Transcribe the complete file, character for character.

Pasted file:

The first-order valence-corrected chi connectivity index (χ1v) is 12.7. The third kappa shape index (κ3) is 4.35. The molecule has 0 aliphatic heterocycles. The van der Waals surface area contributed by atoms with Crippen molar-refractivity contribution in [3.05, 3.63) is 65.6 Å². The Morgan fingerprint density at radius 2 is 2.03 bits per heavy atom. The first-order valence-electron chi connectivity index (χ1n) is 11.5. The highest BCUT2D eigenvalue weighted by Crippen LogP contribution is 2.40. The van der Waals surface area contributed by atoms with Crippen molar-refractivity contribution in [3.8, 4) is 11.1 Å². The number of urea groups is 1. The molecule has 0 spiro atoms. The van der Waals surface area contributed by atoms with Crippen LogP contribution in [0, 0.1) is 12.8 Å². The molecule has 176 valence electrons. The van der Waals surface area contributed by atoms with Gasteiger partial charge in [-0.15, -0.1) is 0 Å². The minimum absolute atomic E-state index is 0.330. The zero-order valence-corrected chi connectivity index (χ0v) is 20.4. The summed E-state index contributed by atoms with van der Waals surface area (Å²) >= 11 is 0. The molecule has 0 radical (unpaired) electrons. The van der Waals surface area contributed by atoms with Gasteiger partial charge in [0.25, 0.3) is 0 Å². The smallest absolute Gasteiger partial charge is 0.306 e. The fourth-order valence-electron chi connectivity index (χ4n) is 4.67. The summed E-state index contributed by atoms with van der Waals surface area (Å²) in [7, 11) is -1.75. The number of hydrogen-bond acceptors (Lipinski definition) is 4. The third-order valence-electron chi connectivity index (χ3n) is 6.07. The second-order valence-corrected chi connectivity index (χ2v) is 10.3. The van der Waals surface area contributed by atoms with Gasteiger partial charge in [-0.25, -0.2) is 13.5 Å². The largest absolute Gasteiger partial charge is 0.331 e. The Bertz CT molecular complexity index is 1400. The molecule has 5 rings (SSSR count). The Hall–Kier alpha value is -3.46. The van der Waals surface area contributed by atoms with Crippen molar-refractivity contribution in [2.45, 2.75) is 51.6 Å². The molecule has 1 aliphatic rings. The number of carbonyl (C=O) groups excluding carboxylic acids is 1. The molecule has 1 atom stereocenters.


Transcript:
The first-order valence-corrected chi connectivity index (χ1v) is 12.7. The third kappa shape index (κ3) is 4.35. The molecule has 0 aliphatic heterocycles. The van der Waals surface area contributed by atoms with Crippen molar-refractivity contribution in [3.05, 3.63) is 65.6 Å². The Morgan fingerprint density at radius 2 is 2.03 bits per heavy atom. The first-order valence-electron chi connectivity index (χ1n) is 11.5. The highest BCUT2D eigenvalue weighted by Crippen LogP contribution is 2.40. The van der Waals surface area contributed by atoms with Crippen molar-refractivity contribution in [3.8, 4) is 11.1 Å². The number of urea groups is 1. The molecule has 0 spiro atoms. The van der Waals surface area contributed by atoms with Crippen LogP contribution in [0, 0.1) is 12.8 Å². The molecule has 176 valence electrons. The van der Waals surface area contributed by atoms with Gasteiger partial charge in [-0.15, -0.1) is 0 Å². The minimum absolute atomic E-state index is 0.330. The zero-order valence-corrected chi connectivity index (χ0v) is 20.4. The summed E-state index contributed by atoms with van der Waals surface area (Å²) >= 11 is 0. The molecule has 0 radical (unpaired) electrons. The van der Waals surface area contributed by atoms with Gasteiger partial charge in [0.25, 0.3) is 0 Å². The smallest absolute Gasteiger partial charge is 0.306 e. The fourth-order valence-electron chi connectivity index (χ4n) is 4.67. The summed E-state index contributed by atoms with van der Waals surface area (Å²) in [7, 11) is -1.75. The number of hydrogen-bond acceptors (Lipinski definition) is 4. The third-order valence-electron chi connectivity index (χ3n) is 6.07. The second-order valence-corrected chi connectivity index (χ2v) is 10.3. The van der Waals surface area contributed by atoms with Gasteiger partial charge in [-0.25, -0.2) is 13.5 Å². The largest absolute Gasteiger partial charge is 0.331 e. The Bertz CT molecular complexity index is 1400. The molecule has 5 rings (SSSR count). The Hall–Kier alpha value is -3.46. The van der Waals surface area contributed by atoms with Crippen molar-refractivity contribution in [2.45, 2.75) is 51.6 Å². The molecule has 1 aliphatic rings. The number of carbonyl (C=O) groups excluding carboxylic acids is 1. The molecule has 1 atom stereocenters.